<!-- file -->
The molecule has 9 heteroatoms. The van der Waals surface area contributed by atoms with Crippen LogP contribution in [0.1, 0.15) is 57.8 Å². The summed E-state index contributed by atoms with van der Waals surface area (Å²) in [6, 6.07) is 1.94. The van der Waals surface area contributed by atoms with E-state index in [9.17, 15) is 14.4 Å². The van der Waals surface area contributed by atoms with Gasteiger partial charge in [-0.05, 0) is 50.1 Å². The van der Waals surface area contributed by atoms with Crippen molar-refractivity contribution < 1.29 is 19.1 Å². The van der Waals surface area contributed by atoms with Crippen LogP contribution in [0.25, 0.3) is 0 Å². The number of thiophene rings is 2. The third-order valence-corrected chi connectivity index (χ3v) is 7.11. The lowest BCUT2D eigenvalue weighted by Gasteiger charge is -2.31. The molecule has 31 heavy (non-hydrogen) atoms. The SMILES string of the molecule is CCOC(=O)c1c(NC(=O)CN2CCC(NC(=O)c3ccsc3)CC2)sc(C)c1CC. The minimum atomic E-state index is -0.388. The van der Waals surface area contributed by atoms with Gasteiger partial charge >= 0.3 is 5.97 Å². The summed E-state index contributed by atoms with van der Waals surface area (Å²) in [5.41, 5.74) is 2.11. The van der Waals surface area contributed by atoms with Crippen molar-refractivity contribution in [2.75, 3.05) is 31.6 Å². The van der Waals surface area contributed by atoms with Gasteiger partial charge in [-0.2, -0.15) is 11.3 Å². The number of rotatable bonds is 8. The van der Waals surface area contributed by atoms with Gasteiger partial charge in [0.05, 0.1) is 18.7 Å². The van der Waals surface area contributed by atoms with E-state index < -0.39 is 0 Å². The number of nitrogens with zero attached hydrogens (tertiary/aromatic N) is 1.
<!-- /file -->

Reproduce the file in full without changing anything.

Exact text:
The molecule has 9 heteroatoms. The van der Waals surface area contributed by atoms with Crippen LogP contribution in [0.1, 0.15) is 57.8 Å². The summed E-state index contributed by atoms with van der Waals surface area (Å²) in [6, 6.07) is 1.94. The van der Waals surface area contributed by atoms with E-state index in [9.17, 15) is 14.4 Å². The van der Waals surface area contributed by atoms with Gasteiger partial charge in [-0.05, 0) is 50.1 Å². The van der Waals surface area contributed by atoms with Crippen molar-refractivity contribution < 1.29 is 19.1 Å². The van der Waals surface area contributed by atoms with Crippen LogP contribution in [0.25, 0.3) is 0 Å². The number of thiophene rings is 2. The third-order valence-corrected chi connectivity index (χ3v) is 7.11. The lowest BCUT2D eigenvalue weighted by Gasteiger charge is -2.31. The molecule has 31 heavy (non-hydrogen) atoms. The SMILES string of the molecule is CCOC(=O)c1c(NC(=O)CN2CCC(NC(=O)c3ccsc3)CC2)sc(C)c1CC. The minimum atomic E-state index is -0.388. The van der Waals surface area contributed by atoms with Gasteiger partial charge >= 0.3 is 5.97 Å². The summed E-state index contributed by atoms with van der Waals surface area (Å²) in [5.41, 5.74) is 2.11. The van der Waals surface area contributed by atoms with Crippen molar-refractivity contribution in [2.75, 3.05) is 31.6 Å². The van der Waals surface area contributed by atoms with Gasteiger partial charge in [-0.2, -0.15) is 11.3 Å². The number of rotatable bonds is 8. The van der Waals surface area contributed by atoms with Gasteiger partial charge in [0.05, 0.1) is 18.7 Å². The van der Waals surface area contributed by atoms with E-state index < -0.39 is 0 Å². The number of nitrogens with zero attached hydrogens (tertiary/aromatic N) is 1.